“When I look at food, I don’t see food. I see sugar — in the form of carbohydrates — plotted on a multidimensional graph with proteins and fat and serving sizes and sickness and exercise and times of day.
I didn’t always do this. Before I received the diagnosis that I had Type 1 diabetes, I saw food as food, and ate it as such — simply, casually, with no real thought attached.
The winter of my senior year of college, after a bad cold and painful breakup, I began eating more — not to cope, but to feel full. I was hungry, always hungry. Hungry and thirsty and tired, piling my tray in the dining hall with pasta, cheese, dessert, getting up in the middle of the night to slurp water from my dorm’s bathroom faucet.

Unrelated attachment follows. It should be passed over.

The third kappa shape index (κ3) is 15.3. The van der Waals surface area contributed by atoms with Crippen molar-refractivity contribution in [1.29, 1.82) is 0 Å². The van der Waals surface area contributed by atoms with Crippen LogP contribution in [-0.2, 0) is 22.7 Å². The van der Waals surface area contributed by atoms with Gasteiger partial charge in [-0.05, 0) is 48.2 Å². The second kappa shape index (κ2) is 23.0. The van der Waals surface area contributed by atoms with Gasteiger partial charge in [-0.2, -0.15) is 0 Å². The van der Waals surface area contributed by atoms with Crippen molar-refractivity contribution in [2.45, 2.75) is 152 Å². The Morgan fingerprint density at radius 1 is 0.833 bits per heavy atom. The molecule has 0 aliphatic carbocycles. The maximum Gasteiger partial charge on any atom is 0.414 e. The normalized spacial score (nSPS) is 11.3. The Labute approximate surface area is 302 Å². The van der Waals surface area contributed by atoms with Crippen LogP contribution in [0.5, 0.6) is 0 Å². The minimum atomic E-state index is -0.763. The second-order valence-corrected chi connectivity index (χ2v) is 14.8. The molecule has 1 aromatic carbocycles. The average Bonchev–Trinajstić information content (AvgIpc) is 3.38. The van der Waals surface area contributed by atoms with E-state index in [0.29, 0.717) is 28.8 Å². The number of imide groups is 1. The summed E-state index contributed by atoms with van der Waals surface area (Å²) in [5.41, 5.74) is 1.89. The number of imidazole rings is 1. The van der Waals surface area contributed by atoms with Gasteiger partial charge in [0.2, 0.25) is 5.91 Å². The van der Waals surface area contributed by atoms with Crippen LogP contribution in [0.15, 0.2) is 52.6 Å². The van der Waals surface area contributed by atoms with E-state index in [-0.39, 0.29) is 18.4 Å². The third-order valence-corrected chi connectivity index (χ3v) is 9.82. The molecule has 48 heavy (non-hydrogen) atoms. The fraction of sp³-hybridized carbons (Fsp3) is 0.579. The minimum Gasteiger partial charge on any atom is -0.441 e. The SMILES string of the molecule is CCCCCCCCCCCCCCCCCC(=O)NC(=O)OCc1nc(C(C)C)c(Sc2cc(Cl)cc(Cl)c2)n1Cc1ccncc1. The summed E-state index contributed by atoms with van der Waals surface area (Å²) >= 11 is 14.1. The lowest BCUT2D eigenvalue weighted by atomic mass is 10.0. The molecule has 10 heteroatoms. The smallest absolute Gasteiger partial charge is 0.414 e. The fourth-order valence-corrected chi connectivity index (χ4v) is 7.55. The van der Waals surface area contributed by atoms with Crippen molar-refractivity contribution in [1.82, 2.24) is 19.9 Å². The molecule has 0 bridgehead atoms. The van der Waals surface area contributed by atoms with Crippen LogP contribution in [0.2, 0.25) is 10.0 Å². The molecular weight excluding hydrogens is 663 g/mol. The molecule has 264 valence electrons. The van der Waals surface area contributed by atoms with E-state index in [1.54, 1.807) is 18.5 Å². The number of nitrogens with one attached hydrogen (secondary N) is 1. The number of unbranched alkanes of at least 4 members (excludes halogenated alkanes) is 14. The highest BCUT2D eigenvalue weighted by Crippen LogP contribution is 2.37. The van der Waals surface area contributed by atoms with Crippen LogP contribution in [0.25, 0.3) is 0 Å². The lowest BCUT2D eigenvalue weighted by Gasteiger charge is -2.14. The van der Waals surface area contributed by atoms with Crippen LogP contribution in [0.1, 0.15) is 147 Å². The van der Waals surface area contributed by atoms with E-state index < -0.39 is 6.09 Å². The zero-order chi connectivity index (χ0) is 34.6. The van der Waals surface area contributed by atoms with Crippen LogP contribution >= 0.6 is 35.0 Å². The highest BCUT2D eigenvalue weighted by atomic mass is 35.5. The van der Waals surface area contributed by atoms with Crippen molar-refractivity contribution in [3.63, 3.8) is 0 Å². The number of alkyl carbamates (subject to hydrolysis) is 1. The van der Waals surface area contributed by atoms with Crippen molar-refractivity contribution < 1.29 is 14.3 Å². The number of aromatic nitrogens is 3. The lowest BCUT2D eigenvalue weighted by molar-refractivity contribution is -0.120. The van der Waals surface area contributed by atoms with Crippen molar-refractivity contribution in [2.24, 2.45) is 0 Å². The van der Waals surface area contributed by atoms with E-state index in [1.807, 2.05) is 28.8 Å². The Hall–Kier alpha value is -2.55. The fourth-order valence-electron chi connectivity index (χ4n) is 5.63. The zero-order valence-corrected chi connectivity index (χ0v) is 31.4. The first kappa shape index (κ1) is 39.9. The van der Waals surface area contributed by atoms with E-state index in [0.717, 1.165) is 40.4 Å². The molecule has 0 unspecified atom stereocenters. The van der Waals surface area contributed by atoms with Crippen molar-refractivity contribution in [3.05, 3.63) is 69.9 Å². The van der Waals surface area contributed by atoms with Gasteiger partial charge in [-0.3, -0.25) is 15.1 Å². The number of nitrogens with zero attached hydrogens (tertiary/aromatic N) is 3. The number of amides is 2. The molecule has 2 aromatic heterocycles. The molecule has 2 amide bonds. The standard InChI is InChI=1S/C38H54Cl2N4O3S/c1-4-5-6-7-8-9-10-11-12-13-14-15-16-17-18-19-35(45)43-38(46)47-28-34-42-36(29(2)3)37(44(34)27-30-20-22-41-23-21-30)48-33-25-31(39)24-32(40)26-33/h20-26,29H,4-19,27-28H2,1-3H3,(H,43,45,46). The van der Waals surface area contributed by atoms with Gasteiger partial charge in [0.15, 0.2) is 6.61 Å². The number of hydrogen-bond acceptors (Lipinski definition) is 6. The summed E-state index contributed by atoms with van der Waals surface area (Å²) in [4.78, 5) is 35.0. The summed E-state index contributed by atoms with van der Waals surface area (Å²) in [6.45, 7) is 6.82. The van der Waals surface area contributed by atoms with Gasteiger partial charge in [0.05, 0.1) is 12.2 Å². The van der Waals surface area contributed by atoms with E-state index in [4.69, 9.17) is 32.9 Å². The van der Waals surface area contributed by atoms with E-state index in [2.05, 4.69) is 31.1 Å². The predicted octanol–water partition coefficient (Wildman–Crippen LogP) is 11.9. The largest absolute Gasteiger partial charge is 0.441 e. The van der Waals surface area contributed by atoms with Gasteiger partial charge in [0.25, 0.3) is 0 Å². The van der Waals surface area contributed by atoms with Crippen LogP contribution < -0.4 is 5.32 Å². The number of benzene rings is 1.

I gorged myself and yet my pants were looser, my arms thinner, my stomach flatter. One afternoon I threw it all up, convinced I had food poisoning. My stomach eventually settled, but my mind did not. The world swirled. I couldn’t stand without stumbling. On Feb. 17, 2001, I entered the hospital, and since that day, food has never been the same.”
What started as a writing exercise turned into an essay about Type 1 diabetes for the New York Times’ Well blog. It’s my attempt to capture what it’s truly like to live with this disease.